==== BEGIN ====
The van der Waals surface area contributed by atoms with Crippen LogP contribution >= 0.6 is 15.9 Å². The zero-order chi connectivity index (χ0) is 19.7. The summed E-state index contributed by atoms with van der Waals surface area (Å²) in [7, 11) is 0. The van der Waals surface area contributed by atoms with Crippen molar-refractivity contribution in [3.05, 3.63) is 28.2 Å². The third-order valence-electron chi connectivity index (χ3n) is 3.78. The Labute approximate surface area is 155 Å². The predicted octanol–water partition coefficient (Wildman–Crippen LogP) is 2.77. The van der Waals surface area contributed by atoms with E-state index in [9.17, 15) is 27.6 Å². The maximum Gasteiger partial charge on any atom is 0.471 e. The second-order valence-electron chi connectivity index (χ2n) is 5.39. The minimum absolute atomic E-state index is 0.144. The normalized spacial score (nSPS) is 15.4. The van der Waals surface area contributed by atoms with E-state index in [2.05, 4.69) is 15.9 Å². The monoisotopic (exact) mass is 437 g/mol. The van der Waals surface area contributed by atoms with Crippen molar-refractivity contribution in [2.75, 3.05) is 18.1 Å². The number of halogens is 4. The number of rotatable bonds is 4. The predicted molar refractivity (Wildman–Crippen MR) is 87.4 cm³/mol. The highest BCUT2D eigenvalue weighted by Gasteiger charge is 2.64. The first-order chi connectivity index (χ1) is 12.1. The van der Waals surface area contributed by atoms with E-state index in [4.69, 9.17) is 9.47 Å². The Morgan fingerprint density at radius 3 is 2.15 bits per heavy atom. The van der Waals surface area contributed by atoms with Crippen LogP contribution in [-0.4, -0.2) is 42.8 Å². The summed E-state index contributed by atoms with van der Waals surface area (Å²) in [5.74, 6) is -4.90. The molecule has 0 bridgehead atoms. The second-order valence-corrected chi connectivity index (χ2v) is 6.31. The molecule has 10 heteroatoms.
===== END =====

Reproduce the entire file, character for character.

The van der Waals surface area contributed by atoms with Crippen LogP contribution >= 0.6 is 15.9 Å². The zero-order chi connectivity index (χ0) is 19.7. The summed E-state index contributed by atoms with van der Waals surface area (Å²) in [7, 11) is 0. The van der Waals surface area contributed by atoms with Crippen molar-refractivity contribution in [3.05, 3.63) is 28.2 Å². The third-order valence-electron chi connectivity index (χ3n) is 3.78. The Labute approximate surface area is 155 Å². The predicted octanol–water partition coefficient (Wildman–Crippen LogP) is 2.77. The van der Waals surface area contributed by atoms with E-state index in [9.17, 15) is 27.6 Å². The maximum Gasteiger partial charge on any atom is 0.471 e. The second-order valence-electron chi connectivity index (χ2n) is 5.39. The minimum absolute atomic E-state index is 0.144. The normalized spacial score (nSPS) is 15.4. The van der Waals surface area contributed by atoms with E-state index in [2.05, 4.69) is 15.9 Å². The monoisotopic (exact) mass is 437 g/mol. The van der Waals surface area contributed by atoms with Crippen molar-refractivity contribution in [2.75, 3.05) is 18.1 Å². The number of halogens is 4. The number of rotatable bonds is 4. The predicted molar refractivity (Wildman–Crippen MR) is 87.4 cm³/mol. The highest BCUT2D eigenvalue weighted by Gasteiger charge is 2.64. The first-order chi connectivity index (χ1) is 12.1. The van der Waals surface area contributed by atoms with E-state index in [4.69, 9.17) is 9.47 Å². The Morgan fingerprint density at radius 3 is 2.15 bits per heavy atom. The van der Waals surface area contributed by atoms with Crippen LogP contribution in [-0.4, -0.2) is 42.8 Å². The summed E-state index contributed by atoms with van der Waals surface area (Å²) in [5.74, 6) is -4.90. The molecule has 0 bridgehead atoms. The second-order valence-corrected chi connectivity index (χ2v) is 6.31. The molecule has 10 heteroatoms.